Even with nearly 600 recipes posted over ten years of blogging on Italian home cooking, I still find there are some basic recipes I’ve managed to miss. The other day a reader wrote in asking if I had the recipe for an old time family chicken dish, which, when it was described to me, I immediately recognized as a very classic, very basic pollo in padella, or Pan Roasted Chicken. No worries, I thought. I’ll just point them to the recipe that I had surely posted early in my blogging career? Oops…
It’s an embarrassing omission since I pride myself on having created a website that I like to think of as more of an online cookbook than a blog. Even if I know there are still gaps, I thought I had covered the basics by now. But no. This was like blogging about American cooking and never having posted a meatloaf recipe! Ah well, better late than never…
Pollo in padella is perhaps the most basic and best known chicken dish in the entire Italian repertoire, the kind of thing you might serve after lasagne for Sunday dinner. And it’s a classic for very good reasons. It is extremely simple, but very delicious.
You brown chicken pieces in olive oil scented with rosemary and garlic, then throw in a splash of white wine, cover and simmer until done. And that’s all there is to it. Always tasty, and if your chicken is top notch, it can be sublimely toothsome.
- 2 chickens, cut into serving pieces (see Notes)
- 2-3 garlic cloves, slightly crushed and peeled
- A sprig of rosemary
- A bay leaf
- White wine
- Olive oil
- Salt and pepper
In a non-stick sauté pan or covered skillet large enough to hold all the chicken pieces, gently sauté the garlic cloves, rosemary and bay leaf in the olive oil, just until the ingredient give off their aroma and the garlic is just starting to brown. Remove.
Turn up the heat to a moderate flame and add the chicken pieces. Brown them well on all sides, which should take about 10-15 minutes. Keep the pieces well spaced to ensure proper browning, proceeding in batches if necessary.
Once all the chicken pieces are well browned, season them well with salt and pepper, turning them so that they have seasoning on all sides. Now add a good splash of white wine, again turning the pieces as the wine evaporates.
After a couple of minutes, the wine should be well reduced (but not entirely evaporated) and have lost its alcohol. Lower the heat and cover the pan. Let the chicken pieces simmer for about 15-20 minutes further, turning from time to time, until they are cooked through and perfectly tender.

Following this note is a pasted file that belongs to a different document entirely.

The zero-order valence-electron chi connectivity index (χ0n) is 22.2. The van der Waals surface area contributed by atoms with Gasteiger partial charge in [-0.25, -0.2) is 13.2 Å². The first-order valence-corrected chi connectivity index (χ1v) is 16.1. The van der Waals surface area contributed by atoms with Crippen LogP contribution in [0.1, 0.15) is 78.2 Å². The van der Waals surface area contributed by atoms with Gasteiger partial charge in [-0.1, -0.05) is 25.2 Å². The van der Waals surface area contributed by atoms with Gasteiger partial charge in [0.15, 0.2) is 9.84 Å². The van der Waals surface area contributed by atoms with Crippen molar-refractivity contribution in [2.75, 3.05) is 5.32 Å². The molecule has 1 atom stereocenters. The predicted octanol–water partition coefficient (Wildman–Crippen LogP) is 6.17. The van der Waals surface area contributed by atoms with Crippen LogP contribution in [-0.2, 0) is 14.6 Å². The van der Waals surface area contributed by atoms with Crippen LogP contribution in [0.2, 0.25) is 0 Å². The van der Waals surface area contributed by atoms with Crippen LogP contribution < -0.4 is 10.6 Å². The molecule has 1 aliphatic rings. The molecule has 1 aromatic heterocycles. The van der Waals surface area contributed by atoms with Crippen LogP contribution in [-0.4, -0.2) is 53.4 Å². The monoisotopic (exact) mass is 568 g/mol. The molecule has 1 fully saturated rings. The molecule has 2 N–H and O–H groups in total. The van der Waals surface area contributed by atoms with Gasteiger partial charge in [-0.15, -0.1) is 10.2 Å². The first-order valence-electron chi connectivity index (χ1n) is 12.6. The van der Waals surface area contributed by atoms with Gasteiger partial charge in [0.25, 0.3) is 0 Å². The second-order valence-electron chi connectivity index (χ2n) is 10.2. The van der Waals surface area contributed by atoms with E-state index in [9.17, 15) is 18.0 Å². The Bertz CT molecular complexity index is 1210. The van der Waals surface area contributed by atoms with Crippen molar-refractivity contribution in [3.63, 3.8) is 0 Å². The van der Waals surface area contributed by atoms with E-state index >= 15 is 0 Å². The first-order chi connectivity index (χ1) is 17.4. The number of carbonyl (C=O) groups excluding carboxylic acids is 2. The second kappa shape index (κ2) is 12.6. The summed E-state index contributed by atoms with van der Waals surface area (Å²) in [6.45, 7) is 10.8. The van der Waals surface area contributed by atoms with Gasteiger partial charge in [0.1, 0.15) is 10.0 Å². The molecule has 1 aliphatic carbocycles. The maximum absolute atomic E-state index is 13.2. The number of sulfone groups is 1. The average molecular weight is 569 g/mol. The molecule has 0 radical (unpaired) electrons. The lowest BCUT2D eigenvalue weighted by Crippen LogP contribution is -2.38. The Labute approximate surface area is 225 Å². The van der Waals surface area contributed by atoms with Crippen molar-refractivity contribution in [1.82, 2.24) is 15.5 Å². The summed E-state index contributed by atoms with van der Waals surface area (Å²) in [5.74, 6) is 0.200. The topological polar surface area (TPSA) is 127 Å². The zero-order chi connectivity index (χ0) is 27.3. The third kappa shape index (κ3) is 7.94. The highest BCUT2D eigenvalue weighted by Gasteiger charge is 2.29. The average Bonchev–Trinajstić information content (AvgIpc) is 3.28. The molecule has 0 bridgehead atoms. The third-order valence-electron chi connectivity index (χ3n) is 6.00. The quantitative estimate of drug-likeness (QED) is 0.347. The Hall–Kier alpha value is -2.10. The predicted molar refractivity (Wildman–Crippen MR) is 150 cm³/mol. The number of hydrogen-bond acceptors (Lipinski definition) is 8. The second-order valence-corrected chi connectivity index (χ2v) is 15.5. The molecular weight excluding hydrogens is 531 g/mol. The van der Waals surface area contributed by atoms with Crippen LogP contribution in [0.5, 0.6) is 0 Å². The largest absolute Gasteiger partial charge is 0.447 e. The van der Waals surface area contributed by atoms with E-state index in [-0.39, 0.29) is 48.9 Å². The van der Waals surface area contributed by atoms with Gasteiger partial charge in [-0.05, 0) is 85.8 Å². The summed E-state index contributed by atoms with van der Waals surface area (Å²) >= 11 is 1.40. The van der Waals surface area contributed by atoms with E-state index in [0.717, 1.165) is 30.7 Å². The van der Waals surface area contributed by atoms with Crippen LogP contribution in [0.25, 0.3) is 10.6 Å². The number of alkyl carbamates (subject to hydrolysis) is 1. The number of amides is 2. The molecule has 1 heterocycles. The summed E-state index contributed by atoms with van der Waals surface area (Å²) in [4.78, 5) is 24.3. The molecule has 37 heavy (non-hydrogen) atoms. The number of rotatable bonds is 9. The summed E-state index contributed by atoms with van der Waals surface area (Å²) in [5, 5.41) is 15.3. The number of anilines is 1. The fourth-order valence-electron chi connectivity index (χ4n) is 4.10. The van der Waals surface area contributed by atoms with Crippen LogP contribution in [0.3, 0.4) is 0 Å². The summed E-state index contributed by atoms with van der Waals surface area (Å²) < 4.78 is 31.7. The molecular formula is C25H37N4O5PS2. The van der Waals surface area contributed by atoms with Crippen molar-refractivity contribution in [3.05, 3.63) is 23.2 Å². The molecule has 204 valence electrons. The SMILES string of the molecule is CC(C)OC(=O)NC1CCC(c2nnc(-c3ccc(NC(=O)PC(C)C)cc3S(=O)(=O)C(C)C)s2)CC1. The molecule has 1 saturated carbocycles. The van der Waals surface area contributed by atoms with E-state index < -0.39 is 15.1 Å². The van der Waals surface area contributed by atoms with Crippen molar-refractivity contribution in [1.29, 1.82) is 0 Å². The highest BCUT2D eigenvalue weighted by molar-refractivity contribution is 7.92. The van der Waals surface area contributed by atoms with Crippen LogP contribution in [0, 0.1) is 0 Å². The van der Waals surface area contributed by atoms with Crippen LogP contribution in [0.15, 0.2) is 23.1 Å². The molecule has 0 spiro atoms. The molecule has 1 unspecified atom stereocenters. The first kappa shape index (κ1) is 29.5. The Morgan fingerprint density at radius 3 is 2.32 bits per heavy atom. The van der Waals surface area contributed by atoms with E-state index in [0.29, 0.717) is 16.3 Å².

Add liquid (either more wine or water) if things dry out during the simmer. If you find that the chicken has given off a lot of liquid during the simmer, turn up the heat and boil off the excess. You should wind up with ample but well-reduced and intensely flavored pan juices.
Serve the chicken pieces right away, napped with their pan juices, which are delicious drizzled over mashed potatoes.
Notes on Pollo in padella
In terms of technique, you’re on Easy Street with this recipe. But there are a couple of things to look out for. First off, sauté the garlic very gently at first so as not to burn it, which would lend a bitter taste to the dish. And avoid crowding the chicken pieces so they will brown properly. Proceed in batches if you need to.
Also, while the chicken is simmering, try to keep things moist— but not exceedingly wet, either. Although some English language recipes for pollo in padella refer to it as “braised” chicken, that might be misleading. You don’t want to cover, or even partially cover, the chicken with liquid for the simmer. But here you want just a small layer of liquid at the bottom of the pan, just enough to avoid the meat drying out. So I’d say the technique is better translated as “pan roasting”.
One final thing I should mention: The chicken pieces will splatter. A lot. Drying the chicken pieces thoroughly with paper towels will reduce the splatter somewhat. But no matter how meticulous I think I’ve been, I’ve never managed to actually eliminate the splattering. So be armed with a cover or splatter guard, which you should deploy at critical moments, in particular when you first add the chicken pieces to the pan and then when adding the wine.
The Key to Success: A Tasty Chicken
As for the ingredients, you also want to use the dark meat for a pollo in padella—legs and thighs, as well as wings if you like. Chicken breast is a bit too bland and tends to dry out too quickly for a low and slow cooked dish like this one. I’d save for other dishes like breaded cutlets, where the breading seals in the juices, or pollo al burro, where the butter bath keeps things moist.
As I mentioned at the top, pollo in padella is at its best when you use a top notch chicken. In fact, to be frank, it’s actually almost obligatory. This is not a dish with a lot of bold seasoning or a zesty sauce to make up for the blandness of a factory farmed chicken.
My personal favorite chicken right at the moment is D’Artagnan’s Green Circle chicken.* It has incredible flavor. Its meat is always firm not flabby, And it doesn’t ooze liquid as it cooks the way supermarket chicken tends to do. That’s a real problem when employing the arrosto morto technique in a dish like this one, which counts on the chicken simmering in minimal liquid. In short, this is a real chicken, not Frankenstein food.
Variations on pollo in padella